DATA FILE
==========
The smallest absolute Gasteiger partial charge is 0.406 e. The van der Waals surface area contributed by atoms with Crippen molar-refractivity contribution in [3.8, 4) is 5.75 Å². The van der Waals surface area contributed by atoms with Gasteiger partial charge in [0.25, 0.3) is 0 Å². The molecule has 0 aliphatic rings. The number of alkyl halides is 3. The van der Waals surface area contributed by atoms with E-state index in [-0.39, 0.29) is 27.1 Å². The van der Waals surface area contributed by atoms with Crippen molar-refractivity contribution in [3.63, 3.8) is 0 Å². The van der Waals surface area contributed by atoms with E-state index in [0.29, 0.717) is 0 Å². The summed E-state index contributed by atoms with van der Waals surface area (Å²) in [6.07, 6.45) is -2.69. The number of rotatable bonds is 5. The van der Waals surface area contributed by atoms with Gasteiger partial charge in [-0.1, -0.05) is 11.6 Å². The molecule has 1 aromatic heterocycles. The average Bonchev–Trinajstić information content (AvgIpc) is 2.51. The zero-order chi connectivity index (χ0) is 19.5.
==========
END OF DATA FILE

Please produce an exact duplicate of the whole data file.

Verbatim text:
The smallest absolute Gasteiger partial charge is 0.406 e. The van der Waals surface area contributed by atoms with Crippen molar-refractivity contribution in [3.8, 4) is 5.75 Å². The van der Waals surface area contributed by atoms with Gasteiger partial charge in [0.25, 0.3) is 0 Å². The molecule has 0 aliphatic rings. The number of alkyl halides is 3. The van der Waals surface area contributed by atoms with E-state index in [-0.39, 0.29) is 27.1 Å². The van der Waals surface area contributed by atoms with Crippen molar-refractivity contribution in [3.63, 3.8) is 0 Å². The van der Waals surface area contributed by atoms with E-state index in [0.29, 0.717) is 0 Å². The summed E-state index contributed by atoms with van der Waals surface area (Å²) in [6.07, 6.45) is -2.69. The number of rotatable bonds is 5. The van der Waals surface area contributed by atoms with Gasteiger partial charge in [-0.1, -0.05) is 11.6 Å². The molecule has 1 aromatic heterocycles. The average Bonchev–Trinajstić information content (AvgIpc) is 2.51. The zero-order chi connectivity index (χ0) is 19.5.